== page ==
"A dozen different artists have done versions of the Iron Throne over the years. Some have been very striking, some less so, but none of them have ever been quite RIGHT," says Game of Thrones mastermind George R.R. Martin, who includes HBO's version of the iconic power symbol among the mix of renditions that he sees as incorrect.
Martin took to his blog earlier this week to discuss how he envisions the Iron Throne, which he says is described in the series as "HUGE, hulking, black and twisted, with the steep iron stairs in front, the high seat from which the king looks DOWN on everyone in the court." It's hard to articulate and physically bring to life a concept birthed in the minds of writers and readers.
The series' depiction of the throne - a seat commissioned by Aegon the Conqueror and comprised of a thousand swords pried away from the lifeless hands of his enemies - serves as a terrifying reminder to all those who stand or kneel before it. What HBO's constructed for the popular series is a blackened seat made with approximately 200 swords- a more tame, less "twisted" rendition, as Martin sees it, though the author calls it a "terrific design."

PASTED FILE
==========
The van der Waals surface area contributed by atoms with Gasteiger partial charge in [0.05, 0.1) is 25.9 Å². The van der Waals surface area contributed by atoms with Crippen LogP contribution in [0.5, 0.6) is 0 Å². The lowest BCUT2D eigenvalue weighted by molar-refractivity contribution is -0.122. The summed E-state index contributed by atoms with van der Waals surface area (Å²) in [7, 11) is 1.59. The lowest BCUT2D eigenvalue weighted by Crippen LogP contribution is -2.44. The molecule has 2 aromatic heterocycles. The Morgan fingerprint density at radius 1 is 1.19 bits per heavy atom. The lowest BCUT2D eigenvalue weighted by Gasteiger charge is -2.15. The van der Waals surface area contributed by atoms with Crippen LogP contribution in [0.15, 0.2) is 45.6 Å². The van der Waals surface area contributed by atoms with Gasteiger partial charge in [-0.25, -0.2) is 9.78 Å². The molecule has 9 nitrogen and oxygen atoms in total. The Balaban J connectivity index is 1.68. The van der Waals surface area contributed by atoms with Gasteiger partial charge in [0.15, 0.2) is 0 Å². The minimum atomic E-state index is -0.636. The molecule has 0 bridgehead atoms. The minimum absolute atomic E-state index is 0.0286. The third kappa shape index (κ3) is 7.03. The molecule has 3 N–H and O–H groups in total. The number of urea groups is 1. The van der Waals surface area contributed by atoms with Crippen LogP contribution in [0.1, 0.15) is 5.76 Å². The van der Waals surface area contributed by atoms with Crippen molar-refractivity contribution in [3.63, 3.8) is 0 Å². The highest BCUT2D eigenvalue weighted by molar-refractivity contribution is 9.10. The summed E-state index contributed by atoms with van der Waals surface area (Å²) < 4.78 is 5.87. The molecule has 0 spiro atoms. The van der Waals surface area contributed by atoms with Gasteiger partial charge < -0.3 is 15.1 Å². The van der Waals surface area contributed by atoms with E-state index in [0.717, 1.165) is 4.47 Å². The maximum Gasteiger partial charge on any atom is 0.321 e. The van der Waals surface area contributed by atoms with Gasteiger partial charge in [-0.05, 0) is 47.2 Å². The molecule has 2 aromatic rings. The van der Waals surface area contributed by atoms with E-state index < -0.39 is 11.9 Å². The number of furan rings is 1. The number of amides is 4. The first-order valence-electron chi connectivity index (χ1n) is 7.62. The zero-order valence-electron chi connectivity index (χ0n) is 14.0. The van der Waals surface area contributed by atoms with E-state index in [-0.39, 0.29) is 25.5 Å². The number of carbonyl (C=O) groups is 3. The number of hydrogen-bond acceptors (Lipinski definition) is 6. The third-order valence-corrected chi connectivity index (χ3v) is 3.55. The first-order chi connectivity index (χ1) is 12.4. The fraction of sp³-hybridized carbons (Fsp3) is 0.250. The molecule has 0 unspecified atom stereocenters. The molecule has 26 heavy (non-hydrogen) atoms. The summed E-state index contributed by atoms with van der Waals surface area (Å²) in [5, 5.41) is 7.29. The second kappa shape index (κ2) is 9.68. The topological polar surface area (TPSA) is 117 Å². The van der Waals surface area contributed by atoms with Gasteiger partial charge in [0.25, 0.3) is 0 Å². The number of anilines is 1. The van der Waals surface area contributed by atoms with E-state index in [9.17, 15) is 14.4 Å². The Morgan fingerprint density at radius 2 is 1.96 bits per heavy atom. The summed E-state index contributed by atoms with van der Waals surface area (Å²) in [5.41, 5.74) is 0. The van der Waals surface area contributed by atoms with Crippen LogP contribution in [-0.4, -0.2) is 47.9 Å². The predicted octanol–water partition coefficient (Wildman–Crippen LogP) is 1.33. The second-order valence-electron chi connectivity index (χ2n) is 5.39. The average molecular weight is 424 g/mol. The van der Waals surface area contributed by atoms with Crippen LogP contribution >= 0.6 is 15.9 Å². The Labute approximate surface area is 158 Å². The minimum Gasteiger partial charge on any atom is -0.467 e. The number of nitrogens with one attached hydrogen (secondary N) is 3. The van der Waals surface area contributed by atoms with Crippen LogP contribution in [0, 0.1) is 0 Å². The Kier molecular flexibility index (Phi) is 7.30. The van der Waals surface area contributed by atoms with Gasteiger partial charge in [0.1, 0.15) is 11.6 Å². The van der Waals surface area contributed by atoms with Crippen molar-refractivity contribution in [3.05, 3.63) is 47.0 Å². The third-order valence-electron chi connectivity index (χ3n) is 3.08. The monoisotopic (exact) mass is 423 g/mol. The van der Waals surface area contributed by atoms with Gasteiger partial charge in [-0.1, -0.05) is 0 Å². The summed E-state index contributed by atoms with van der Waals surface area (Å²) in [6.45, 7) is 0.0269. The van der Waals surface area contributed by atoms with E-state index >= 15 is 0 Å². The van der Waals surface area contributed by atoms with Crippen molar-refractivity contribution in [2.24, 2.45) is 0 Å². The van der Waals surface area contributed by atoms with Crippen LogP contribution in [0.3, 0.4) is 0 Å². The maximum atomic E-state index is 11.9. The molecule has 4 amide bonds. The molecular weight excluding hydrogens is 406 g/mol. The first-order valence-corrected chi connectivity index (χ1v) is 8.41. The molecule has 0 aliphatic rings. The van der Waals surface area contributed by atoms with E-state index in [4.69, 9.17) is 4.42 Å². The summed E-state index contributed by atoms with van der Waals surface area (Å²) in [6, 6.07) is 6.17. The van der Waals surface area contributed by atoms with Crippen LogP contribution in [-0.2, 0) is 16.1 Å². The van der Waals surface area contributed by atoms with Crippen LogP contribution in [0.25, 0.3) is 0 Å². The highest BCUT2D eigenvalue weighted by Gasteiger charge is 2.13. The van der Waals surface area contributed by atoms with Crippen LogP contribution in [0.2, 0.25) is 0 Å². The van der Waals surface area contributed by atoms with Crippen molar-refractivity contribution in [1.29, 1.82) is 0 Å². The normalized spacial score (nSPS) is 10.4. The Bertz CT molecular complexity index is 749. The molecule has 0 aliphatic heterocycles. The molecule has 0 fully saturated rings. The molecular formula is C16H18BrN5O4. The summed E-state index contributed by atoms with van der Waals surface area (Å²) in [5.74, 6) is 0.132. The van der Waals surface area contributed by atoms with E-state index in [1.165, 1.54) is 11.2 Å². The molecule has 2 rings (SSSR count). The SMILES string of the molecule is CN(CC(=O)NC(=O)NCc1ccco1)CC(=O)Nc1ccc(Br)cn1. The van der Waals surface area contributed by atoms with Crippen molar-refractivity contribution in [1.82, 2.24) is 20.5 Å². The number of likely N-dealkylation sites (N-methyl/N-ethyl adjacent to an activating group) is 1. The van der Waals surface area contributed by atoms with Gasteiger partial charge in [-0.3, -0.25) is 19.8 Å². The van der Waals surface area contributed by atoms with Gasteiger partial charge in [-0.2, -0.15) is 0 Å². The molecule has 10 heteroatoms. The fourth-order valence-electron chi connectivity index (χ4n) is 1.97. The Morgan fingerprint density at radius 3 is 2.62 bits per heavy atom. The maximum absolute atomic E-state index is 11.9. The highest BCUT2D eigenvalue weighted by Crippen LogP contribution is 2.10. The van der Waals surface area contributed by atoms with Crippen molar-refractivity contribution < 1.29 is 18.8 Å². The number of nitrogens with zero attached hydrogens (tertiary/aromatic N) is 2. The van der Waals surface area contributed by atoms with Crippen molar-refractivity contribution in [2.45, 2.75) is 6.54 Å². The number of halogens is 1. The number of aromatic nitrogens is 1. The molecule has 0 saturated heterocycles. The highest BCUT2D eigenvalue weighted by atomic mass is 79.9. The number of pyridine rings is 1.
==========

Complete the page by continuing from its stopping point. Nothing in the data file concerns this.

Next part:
Martin says he understands the network's rendition is what millions of viewers now see as the Iron Throne, though it's simply not the "hunched beast looming over the throne room, ugly and assymetric..." that the author has in mind. The closest throne to what Martin's imagined is featured in the 2013 Song of Ice and Fire calendar- a painting by French artist Marc Simonetti.
“Marc has come closer here to capturing the Iron Throne as I picture it than any other artist to tackle it,” Martin says. “From now on, THIS will be the reference I give to every other artist tackling a throne room scene.”
"THIS," by the way, is even more terrifying than what we've imagined and deduced from the series. See below: